So today's one of those days that the superstitious among us are a bit on edge. I'm not a fan of Friday the 13th myself, as a date, but I loved the movies. Still, it's Friday though, and so it's a good time to recap some interesting stories, and share a few links with those of you working the late shift or over the weekend.Advertising SDK can be hijacked (BitDefender)
On Tuesday BitDefender's Vlad Bordianu and Tiberius Axinte published research detailing how some advertising SDKs used in Android app development can pose a serious privacy risk to consumers. At the time the report was published, of the 1,600 malicious apps that the Romanian security firm discovered, only 1,100 of them had been removed from Google Play. BitDefender focuses on the Widdit for their latest research, but they're quick to note that this isn't the only framework vulnerable. [SOURCE]The NSA owns your mobile presence (Salted Hash)
It's rare that I will pimp my own posts, and I promise not to spam too often. However, what the NSA is doing impacts everyone, whether you agree with agency or not.
This week, the Washington Post reported that the NSA was targeting data delivered to mobile app advertising networks in order to collect location data and infer relationships. The questionable aspect to this ties into the risk that some mobile app advertising platforms pose to consumers, because they sometimes collect information without informed consent. However, content doesn't matter in this case, as the NSA is collecting whatever the advertisers have and using it to their advantage. Moreover, the documents leaked by Edward Snowden confirm that A5/1 poses no issue whatsoever to the agency. [SOURCE]French government caught spoofing Google certificates (Google)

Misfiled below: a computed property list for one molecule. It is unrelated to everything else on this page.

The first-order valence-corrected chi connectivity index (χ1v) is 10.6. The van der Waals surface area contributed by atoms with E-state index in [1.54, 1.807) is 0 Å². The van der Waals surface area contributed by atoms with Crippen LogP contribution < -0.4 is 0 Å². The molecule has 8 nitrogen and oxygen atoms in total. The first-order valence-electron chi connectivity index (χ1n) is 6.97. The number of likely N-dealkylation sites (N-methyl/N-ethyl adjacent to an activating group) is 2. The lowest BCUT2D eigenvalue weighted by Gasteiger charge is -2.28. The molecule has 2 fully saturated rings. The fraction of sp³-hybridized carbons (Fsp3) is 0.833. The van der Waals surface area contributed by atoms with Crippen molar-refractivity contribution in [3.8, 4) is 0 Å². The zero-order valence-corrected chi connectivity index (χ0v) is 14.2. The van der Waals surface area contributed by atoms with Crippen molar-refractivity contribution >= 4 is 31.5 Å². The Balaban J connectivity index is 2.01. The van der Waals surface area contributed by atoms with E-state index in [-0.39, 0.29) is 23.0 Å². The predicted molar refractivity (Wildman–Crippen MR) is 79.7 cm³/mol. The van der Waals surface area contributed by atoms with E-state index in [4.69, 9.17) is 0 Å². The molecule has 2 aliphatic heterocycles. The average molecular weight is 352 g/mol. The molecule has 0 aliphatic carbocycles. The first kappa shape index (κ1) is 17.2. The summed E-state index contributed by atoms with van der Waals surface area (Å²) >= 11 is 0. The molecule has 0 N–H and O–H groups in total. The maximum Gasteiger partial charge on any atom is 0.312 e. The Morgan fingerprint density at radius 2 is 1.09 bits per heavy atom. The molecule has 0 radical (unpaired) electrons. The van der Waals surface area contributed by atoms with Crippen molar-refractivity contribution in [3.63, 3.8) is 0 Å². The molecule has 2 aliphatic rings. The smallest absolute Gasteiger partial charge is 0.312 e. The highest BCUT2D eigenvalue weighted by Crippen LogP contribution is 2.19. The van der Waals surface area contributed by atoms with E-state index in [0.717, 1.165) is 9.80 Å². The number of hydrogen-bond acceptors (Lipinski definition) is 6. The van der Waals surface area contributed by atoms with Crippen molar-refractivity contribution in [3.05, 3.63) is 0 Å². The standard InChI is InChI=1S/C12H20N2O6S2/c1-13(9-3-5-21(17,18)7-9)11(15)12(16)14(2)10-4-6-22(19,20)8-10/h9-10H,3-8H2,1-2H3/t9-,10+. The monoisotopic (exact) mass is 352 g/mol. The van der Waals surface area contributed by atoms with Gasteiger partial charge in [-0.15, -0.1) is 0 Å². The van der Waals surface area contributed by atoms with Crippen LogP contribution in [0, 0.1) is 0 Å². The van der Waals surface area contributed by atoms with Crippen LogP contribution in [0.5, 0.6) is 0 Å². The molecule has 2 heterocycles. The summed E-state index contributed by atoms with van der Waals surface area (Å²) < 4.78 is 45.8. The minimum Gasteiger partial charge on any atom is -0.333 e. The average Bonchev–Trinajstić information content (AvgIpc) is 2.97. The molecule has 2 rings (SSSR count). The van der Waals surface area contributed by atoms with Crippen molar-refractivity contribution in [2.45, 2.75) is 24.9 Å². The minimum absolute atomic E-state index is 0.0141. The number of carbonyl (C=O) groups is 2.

Google posted to their security blog last weekend, informing the public that the Agence Nationale de la Sécurité des Systèmes d’Information (ANSSI), France's network and information security agency, were spoofing certificates for several Google domains. Google revoked the certificates, and informed the other browser vendors about the incident. In a statement, the ANSSI said that human error was to blame, and that there was not consequence to the overall state of network security of the public. [SOURCE]Malware poses as IIS module (Trustwave)
Researchers at Trustwave have discovered malware that passes itself off as a module for Microsoft's IIS software. Making things worse, at the time their report was written few, if any, of the major AV vendors were detecting the problem. The malware targets credit card data. But unlike the recently exposed Pony malware, which targets end-users, this code goes after IIS directly. [SOURCE]ENISA examines threats and trends in security for 2013
From the end of 2012, until now, the European Union Agency for Network and Information Security (ENISA) examines the threat landscape and notes both the good and bad developments. Included in the overview are incidents that focused on interconnected devices and big data, as well as attack trends and positives such as law enforcement successes throughout the year. The entire report is available for download here.
As usual, if you have suggestions feel free to leave a comment or email me links and story ideas.